A good idea is to choose trail runners.

They are typically lightweight and comfortable.

My advice would be to avoid hiking boots. They tend to be heavy and may induce blisters when you walk extensively. Still, check our guide here on how to make hiking boots more comfy.

They might provide extra support for the ankle and general stability when you walk on mountain trails but in the woods, they are not as efficient.

Sure enough, it all depends on the type of terrain. If you are planning to go really wild and cross rivers or streams, you might need taller boots with decent water insulation. Plus, boots doesn't have to be heavy.

There are tons of good boots that are both sturdy and lightweight. Typically, Salomon and Merrell make great boots that fit the above criteria but there are many others as well.

hiking shoes

Always choose lightweight walking shoes with good traction and water insulation instead of heavy hiking boots.

Another type of shoes you should not wear are sandals. They surely have their advantages (just check out our Viakix sandals review), but the last thing you want in a bushy forest is an open-toe shoe.

Imagine what would happen when you have to cross a small stream, flounder in mud or walk on prickly vegetation.

Some folks prefer steel toe shoes. They are protective but quite heavy. Keep that in mind.

How To Choose The Right Backpack?

If you are going for a day or two you should aim for a backpack that is not more than 50 L in volume. My suggestion is to strive for ultralight backpacking. You feel the weight on your back heavier with every additional mile.

The perfect backpack would be easy to organize, spacious and with enough compartments and pockets. The most important thing is to fit close to your body. Otherwise, it may become quite uncomfortable and you may hurt your spine and shoulders.


How to Choose and Use a Backpack from REI


From Visually.

It’s always good to have a sturdy, water resistant backpack, made of strong fabric such as 500D or 600D PVC. If downfall pours, I suggest you bring a rain cover. Many backpacks have it integrated.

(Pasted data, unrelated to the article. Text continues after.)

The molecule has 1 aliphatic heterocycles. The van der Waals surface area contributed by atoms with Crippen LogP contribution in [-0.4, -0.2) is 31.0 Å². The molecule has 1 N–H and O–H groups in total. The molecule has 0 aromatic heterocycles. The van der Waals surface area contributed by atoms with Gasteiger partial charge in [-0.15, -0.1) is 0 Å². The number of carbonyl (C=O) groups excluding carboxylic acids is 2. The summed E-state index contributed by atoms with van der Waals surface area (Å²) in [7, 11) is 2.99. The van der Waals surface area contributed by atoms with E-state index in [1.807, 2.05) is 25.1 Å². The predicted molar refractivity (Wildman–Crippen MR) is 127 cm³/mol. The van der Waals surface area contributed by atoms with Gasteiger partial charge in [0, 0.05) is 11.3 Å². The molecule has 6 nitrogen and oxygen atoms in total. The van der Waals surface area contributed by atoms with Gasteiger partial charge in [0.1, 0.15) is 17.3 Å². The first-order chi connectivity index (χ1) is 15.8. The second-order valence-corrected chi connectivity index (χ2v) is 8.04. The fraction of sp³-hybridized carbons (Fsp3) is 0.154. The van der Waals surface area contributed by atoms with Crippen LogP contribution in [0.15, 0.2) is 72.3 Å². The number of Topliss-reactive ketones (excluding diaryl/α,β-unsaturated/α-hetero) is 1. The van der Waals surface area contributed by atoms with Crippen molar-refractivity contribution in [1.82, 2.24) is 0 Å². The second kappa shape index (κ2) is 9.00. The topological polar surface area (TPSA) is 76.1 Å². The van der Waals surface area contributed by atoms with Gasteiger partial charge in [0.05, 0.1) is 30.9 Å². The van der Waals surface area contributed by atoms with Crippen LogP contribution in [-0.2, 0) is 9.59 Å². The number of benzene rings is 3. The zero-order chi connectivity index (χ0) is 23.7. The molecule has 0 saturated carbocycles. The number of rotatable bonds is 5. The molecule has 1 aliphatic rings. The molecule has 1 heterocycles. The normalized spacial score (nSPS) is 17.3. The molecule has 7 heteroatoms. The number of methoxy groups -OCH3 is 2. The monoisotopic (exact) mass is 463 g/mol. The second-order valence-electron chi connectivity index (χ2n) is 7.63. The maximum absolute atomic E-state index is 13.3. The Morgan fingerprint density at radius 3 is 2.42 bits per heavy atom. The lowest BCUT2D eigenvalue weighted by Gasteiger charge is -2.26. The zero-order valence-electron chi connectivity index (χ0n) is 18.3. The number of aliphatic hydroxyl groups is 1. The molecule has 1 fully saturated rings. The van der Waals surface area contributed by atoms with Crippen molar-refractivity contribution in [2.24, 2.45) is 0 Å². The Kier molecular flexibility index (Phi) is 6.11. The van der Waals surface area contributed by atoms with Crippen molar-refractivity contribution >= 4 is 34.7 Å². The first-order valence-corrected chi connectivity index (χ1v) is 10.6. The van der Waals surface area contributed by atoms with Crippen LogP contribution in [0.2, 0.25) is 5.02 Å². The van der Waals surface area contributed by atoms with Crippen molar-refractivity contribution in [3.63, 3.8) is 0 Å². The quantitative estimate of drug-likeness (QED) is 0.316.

You might want to check out this list of the best lightweight backpacks or this list of the top-rated packs for hiking.

Gear For Protecting Yourself From Animals And Insects

No matter how rare you think it is to get into a dangerous situation involving an animal, it might happen.

It’s recommended to avoid such areas and to do everything in your power to hide yourself and stay away from wild animals. However, you’d want to be prepared. Here’s some useful stuff that may help.

Bear Spray

Contrary to many opinions you may hear, pepper sprays do work. It might not be as efficient as a gun but it’s much better than to have nothing to protect yourself with. The main ingredient is capsaicin. Such sprays usually work on other animals as well such as wolves or coyotes.

black bear

Don’t hesitate to use bear spray if you need to.

That’s because they are harmful to any creature that has eyeballs, sinuses, and soft tissue. You can find such products in outdoor outlets and on Amazon.

Insect Repellents

There are protective lotions you can use to moisturize your skin prior to walking in the woods. They are very good against bites.

Be careful to choose the ones proven to work because there are various cheap options on the market that will harm you instead of protect you. That’s why always read the label because the ingredients are what matters most.

The high quality repellents contain picaridin, deet, and lemon eucalyptus oil.

Apply such chemicals only on exposed skin and never on wounds.

insect repellent

Apply insect repellents on your skin and clothes when walking in bushy areas.

Be especially aware of the danger that ticks present. Those nasty bugs carry various diseases such as Lyme disease, babesia, and enrlichia.

You don’t know what these mean? Believe, me you don’t want to. Besides using repellents, frequently inspect your body, especially if you walk on bushy areas.

How To Protect Yourself From Snakes?


That’s what my wife usually screams when she sees a snake. I understand her. Snakes are not pleasant.

However, many people don’t know that in most of the cases they are not aggressive. Moreover, they will first try to hide and sneak out instead of chasing you.

A snake in the woods

Snakes are not agressive creatures.

With that being said, keep in mind snakes are active at nights and in warm weather. The most important thing you can do if you see a snake is to stay calm and don’t panic.

Watch your feet, wear long pants and covered shoes. Avoid passing through places with thick bushes where you can’t see anything that’s on the ground.

If you happen to be bitten by a snake, keep your cool, allow the blood to spill for 30-40 seconds, and don’t make a tourniquet. It won’t help for removing the venom and it might hurt the skin tissue even more.